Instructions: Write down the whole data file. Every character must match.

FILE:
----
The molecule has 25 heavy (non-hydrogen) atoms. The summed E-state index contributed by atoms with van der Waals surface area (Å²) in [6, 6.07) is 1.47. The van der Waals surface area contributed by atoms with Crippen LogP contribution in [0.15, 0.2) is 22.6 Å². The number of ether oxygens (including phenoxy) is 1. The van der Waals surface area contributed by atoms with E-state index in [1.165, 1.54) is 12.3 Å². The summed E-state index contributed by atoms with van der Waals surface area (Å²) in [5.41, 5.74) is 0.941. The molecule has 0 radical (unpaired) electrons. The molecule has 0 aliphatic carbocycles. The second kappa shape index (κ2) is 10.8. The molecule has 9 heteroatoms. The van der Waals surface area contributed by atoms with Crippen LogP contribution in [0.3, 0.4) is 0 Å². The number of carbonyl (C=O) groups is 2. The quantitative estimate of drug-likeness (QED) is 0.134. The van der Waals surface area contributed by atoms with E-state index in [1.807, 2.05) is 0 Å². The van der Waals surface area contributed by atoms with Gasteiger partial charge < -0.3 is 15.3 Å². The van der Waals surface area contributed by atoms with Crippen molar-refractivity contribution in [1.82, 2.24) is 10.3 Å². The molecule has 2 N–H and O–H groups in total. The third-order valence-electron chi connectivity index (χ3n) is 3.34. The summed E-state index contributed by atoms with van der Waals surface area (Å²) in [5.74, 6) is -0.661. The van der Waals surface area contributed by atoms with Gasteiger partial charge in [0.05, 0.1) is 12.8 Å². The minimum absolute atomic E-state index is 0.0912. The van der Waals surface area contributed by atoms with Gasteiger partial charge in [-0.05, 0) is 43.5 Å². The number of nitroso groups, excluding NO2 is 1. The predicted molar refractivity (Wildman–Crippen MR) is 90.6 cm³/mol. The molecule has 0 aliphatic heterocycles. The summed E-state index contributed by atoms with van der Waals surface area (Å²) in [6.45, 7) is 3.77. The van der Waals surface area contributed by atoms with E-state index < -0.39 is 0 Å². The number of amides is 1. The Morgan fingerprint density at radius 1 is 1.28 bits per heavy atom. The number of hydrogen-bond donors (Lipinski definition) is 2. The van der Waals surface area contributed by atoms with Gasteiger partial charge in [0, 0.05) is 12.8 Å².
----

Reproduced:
The molecule has 25 heavy (non-hydrogen) atoms. The summed E-state index contributed by atoms with van der Waals surface area (Å²) in [6, 6.07) is 1.47. The van der Waals surface area contributed by atoms with Crippen LogP contribution in [0.15, 0.2) is 22.6 Å². The number of ether oxygens (including phenoxy) is 1. The van der Waals surface area contributed by atoms with E-state index in [1.165, 1.54) is 12.3 Å². The summed E-state index contributed by atoms with van der Waals surface area (Å²) in [5.41, 5.74) is 0.941. The molecule has 0 radical (unpaired) electrons. The molecule has 0 aliphatic carbocycles. The second kappa shape index (κ2) is 10.8. The molecule has 9 heteroatoms. The van der Waals surface area contributed by atoms with Crippen LogP contribution in [0.3, 0.4) is 0 Å². The number of carbonyl (C=O) groups is 2. The quantitative estimate of drug-likeness (QED) is 0.134. The van der Waals surface area contributed by atoms with E-state index in [1.807, 2.05) is 0 Å². The van der Waals surface area contributed by atoms with Gasteiger partial charge < -0.3 is 15.3 Å². The van der Waals surface area contributed by atoms with Crippen molar-refractivity contribution in [1.82, 2.24) is 10.3 Å². The molecule has 2 N–H and O–H groups in total. The third-order valence-electron chi connectivity index (χ3n) is 3.34. The summed E-state index contributed by atoms with van der Waals surface area (Å²) in [5.74, 6) is -0.661. The van der Waals surface area contributed by atoms with Gasteiger partial charge in [0.05, 0.1) is 12.8 Å². The minimum absolute atomic E-state index is 0.0912. The van der Waals surface area contributed by atoms with Gasteiger partial charge in [-0.05, 0) is 43.5 Å². The number of nitroso groups, excluding NO2 is 1. The predicted molar refractivity (Wildman–Crippen MR) is 90.6 cm³/mol. The molecule has 0 aliphatic heterocycles. The summed E-state index contributed by atoms with van der Waals surface area (Å²) in [6.45, 7) is 3.77. The van der Waals surface area contributed by atoms with E-state index < -0.39 is 0 Å². The number of amides is 1. The Morgan fingerprint density at radius 1 is 1.28 bits per heavy atom. The number of hydrogen-bond donors (Lipinski definition) is 2. The van der Waals surface area contributed by atoms with Gasteiger partial charge in [0, 0.05) is 12.8 Å².